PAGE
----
Gone With the Wind vs Uncle Tom’s Cabin

In Gone With the Wind, the “Lost Cause” motif is present throughout the film. The author, Melanie Mitchell, admitted that the work was a propaganda piece that was intended to be “the Southern response to Uncle Tom’s Cabin.”* Mitchell depicts life in the South as a paradise for wealthy white southerners on their plantations where blacks were more than happy to take a subservient role to appease their white masters.** The film was given top billing and became one of the most successful films of all time – and remains a classic.*** In adapting the novel to the big screen, many of the more controversial scenes in the book were eliminated and Southern vigilante groups are referred to as “political meetings” in the script – and occur off screen. For a person looking to find an accurate portrayal of the time period – Gone With the Wind is not the place to look.

The National Film Registry at the Library of Congress is responsible for the preservation of films that are deemed to be culturally significant and to ensure their survival for future generations. Among the films enshrined are The Birth of a Nation, which from the Chadwick article we learn is another propaganda film extolling the virtues of the “Lost Cause”, as well as Gone With the Wind. These films are enshrined alongside such films as To Kill a Mockingbird and the biopic Malcolm X.**** However there is one work that is not included in the list – that is Uncle Tom’s Cabin.

Since Gone With the Wind was intended to be a Southern propaganda piece meant to retort Harriet Beecher Stowe’s Uncle Tom’s Cabin, one may wonder how much acclaim Uncle Tom’s Cabin has received in the community. Uncle Tom’s Cabin saw much of its success in the form of minstrel shows and early silent films. These often had African-Americans depicted by whites wearing blackface and the 1927 silent film version was, at the time, the most expensive silent film made.*****

Gone With the Wind, the “Southern response to Uncle Tom’s Cabin”, is considered a visual masterpiece and remains one of the most successful films of all time. Uncle Tom’s Cabin has not had the same level of success in film. Stowe’s work has had overwhelming success in the literary field but not in the film medium. Why is this? What challenges exist in attempting a modern day adaptation of Stowe’s work?

* Bruce Chadwick, The Reel Civil War: Mythmaking in American Film, (New York: Alfred A. Knopf Publishing, 2001), 211.

** Chadwick, 191.

*** Chadwick, 187.

**** Library of Congress. National Film Registry. http://www.loc.gov/film/registry_titles.php [Accessed on June 13, 2012]

***** Stephen Railton, “Uncle Tom’s Cabin on Film: The Silent Era” , The University of Virginia . http://utc.iath.virginia.edu/interpret/exhibits/utconfilm/utconfilm.html [Accessed on June 14, 2012]

  1. Do you think that the Library of Congress is bias? What is the LoC’s definition of culturally significant? Perhaps they too, are avoiding the “peculiar institution”? It’s clear that racism is a huge part of the U.S.’s history and present for that matter, but can we possibly preserve the culture of a nation that is dynamic? Our culture is always evolving…how can some librarians deem what is more significant that the other?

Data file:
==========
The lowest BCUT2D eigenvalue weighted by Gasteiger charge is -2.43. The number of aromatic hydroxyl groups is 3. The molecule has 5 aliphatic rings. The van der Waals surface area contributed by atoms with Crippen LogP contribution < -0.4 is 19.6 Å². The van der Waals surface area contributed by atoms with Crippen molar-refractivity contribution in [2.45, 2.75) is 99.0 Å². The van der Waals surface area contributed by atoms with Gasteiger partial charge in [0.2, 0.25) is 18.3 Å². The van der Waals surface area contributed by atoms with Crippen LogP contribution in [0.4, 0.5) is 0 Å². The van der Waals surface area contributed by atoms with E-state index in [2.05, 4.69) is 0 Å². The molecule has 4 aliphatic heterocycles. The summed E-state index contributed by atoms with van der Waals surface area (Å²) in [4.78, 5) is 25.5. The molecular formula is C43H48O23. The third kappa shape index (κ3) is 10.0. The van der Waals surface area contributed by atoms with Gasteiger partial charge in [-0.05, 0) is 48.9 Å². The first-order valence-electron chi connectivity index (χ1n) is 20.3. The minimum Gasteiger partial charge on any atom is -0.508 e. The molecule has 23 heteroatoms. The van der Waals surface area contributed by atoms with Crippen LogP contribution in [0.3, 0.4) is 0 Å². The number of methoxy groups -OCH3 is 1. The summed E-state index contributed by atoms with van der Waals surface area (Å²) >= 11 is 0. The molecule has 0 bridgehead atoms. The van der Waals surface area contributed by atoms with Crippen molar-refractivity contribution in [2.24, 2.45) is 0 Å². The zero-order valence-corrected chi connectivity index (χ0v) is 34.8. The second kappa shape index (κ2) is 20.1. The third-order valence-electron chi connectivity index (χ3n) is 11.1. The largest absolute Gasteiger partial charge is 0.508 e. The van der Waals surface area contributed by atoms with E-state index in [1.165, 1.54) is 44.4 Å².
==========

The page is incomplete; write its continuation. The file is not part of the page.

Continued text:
Also, I think the film version of Uncle Tom’s Cabin was not as significant as the novel. I bet Uncle Tom’s Cabin, the print version, is located and cataloged at the LoC.

  2. charlesanselmo said:

    As far as bias, everybody brings their own biases and experiences into anything they do. The Library of Congress inducts films that are culturally significant or have historical significance. The Birth of a Nation was an epic film when it was released and that is most definitely the reason it is preserved. I do believe in looking at the various films that have been inducted that the committee that determines which films are inducted have tried to be indifferent as I hinted at above (the fact that GWTW and Birth of a Nation are alongside films such as Malcolm X and To Kill a Mockingbird). There is no doubting that Uncle Tom’s Cabin is a literary success, it is rather peculiar I think that the film is constantly remade but none of the film versions hold a candle to GWTW.

  3. Nevertheless Charles you are correct. Any film or literary piece culturally significant to the times should be preserved. However, the comment listed above raises a great question-who determines what it culturally significant. Does it have anything to do with the overall success of the film. Or does it rely mainly on the opinions of a specific panel or group of individuals biased to what’s important to different regions around the country. Nevertheless, films like Gone With the Wind shed such an important light on a specific subject that even today the story still serves as a classic example of a literary masterpiece.

  4. charlesanselmo said:

    That is a very good question, I definitely believe that a specific panel or group of individuals (educated) is the best way to go in inducting these films. I don’t believe induction should be based solely on the overall success of a film, but should rather be done through several different mediums. If overall success of a film was the sole method of determining which films would be inducted – a quick look at films currently enjoying box office success leads one to cringe.

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